Another method used commercially involves the reaction of phosgene-containing gases with aqueous alkali (i.e., activated water). However, considering the amount of apparatus required, this method suffers from an unduly slow reaction rate.
A laboratory method of removing phosgene in small quantities from off-gases consists in washing the off-gases with aqueous ammonia. For economical reasons, this method is not possible on a commercial scale.
It is an object of the present invention to provide a method of removing small amounts of phosgene from off-gases by economically acceptable means.
We have found that this object is achieved by treating the off-gases with aqueous caustic solution containing a minor amount of ammonia.
This process simultaneously destroys any chlorine compounds still present and is therefore particularly advantageous.
The use of a compound from which ammonia may be liberated by caustic alkali is equivalent to the use of ammonia itself. Caustic potash or caustic soda may be used, the latter being recommended for economical reasons.
We believe that substantially the following reactions take place:
Ammonia or NH4 OH reacts rapidly with phosgene to form ammonium chloride and ammonium carbonate which presumably (when caustic soda is used) are in turn converted to sodium chloride and soda, whilst ammonia is reformed. Ammonium carbonate and ammonium dicarbonate have been found to have the same effect as ammonia itself, whereas ammonium chloride alone, i.e., in the absence of caustic alkali, is not effective. It is worthy of mention that the sodium carbonate finally formed has no detrimental effect on the washing process. The caustic alkali is thus utilized to a high degree.
The above considerations are based, inter alia, on the results of comparative speed measurements in a gas burette which have shown that even very dilute aqueous ammonia solutions (for example from 0.1 to 2% ammonia solutions) effect decomposition of phosgene at a rate which is up to 4 times higher than that achieved by 10% caustic soda solution.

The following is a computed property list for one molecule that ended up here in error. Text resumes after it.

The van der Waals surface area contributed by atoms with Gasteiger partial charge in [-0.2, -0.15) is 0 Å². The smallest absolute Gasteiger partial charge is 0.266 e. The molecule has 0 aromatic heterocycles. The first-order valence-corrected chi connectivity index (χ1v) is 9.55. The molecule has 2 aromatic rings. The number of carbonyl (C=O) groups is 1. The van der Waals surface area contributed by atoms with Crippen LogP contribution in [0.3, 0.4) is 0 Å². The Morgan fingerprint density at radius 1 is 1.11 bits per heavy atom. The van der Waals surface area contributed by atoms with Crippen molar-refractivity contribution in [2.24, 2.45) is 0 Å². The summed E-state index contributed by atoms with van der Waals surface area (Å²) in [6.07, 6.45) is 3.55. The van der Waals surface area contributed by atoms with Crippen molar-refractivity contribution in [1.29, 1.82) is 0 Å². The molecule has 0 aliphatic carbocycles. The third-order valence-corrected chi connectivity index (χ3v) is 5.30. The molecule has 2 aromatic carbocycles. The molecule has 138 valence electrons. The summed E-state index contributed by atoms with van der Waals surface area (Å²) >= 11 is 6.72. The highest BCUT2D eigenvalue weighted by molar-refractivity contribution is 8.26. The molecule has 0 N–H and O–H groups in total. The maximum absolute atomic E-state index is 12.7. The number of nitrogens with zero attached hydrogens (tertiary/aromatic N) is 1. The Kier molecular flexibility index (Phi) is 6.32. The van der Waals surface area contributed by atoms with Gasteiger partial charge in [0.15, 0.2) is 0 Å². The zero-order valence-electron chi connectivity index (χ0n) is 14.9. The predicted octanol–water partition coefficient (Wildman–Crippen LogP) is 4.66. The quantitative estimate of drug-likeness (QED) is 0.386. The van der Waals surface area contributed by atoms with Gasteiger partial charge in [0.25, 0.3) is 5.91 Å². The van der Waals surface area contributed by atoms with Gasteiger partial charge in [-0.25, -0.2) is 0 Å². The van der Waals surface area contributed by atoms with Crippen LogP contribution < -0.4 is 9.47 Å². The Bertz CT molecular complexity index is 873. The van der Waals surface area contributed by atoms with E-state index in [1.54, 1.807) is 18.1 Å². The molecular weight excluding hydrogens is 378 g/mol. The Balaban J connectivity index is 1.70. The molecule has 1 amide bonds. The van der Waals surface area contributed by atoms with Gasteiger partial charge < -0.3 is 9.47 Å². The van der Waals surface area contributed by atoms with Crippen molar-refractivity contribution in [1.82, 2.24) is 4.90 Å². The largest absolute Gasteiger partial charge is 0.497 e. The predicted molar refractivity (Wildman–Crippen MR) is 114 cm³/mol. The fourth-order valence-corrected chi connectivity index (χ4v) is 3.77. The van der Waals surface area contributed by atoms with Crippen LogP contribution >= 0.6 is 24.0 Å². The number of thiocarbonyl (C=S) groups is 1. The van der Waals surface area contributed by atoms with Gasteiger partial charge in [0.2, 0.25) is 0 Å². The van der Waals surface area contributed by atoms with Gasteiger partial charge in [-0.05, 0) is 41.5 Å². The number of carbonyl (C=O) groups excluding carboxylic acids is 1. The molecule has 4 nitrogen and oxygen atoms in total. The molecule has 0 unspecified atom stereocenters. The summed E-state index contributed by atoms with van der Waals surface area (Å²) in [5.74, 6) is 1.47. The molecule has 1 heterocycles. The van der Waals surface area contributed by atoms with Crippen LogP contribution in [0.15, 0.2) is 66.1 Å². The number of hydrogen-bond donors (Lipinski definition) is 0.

The facts concerning the effectiveness of ammonium bicarbonate or ammonium carbonate on the one hand and the ineffectiveness of sodium carbonate on the other hand are of decisive importance when considering the value of the process of the invention, since the off-gases from phosgene reactions often contain large amounts of carbon dioxide. Whereas, in the decomposition of phosgene with caustic soda alone, the latter binds the carbon dioxide to virtually ineffective sodium bicarbonate or sodium carbonate, thus making a large excess of caustic soda necessary, ammonia, ammonium carbonate and ammonium bicarbonate remain fairly effective even in the presence of large amounts of soda and low concentrations of caustic soda. Due to the differences in basicity, the sodium bicarbonate initially formed in the presence of large amounts of carbon dioxide is capable of liberating ammonia from the ammonium chloride, which is ineffective in itself, which ammonia is then available for the reaction in the manner of the invention.
The process of the invention permits the use of temperatures of from, say, 10° to 100° C, at atmospheric pressure, or higher, at appropriate pressures. The process is conveniently carried out at from 40° to 60° C.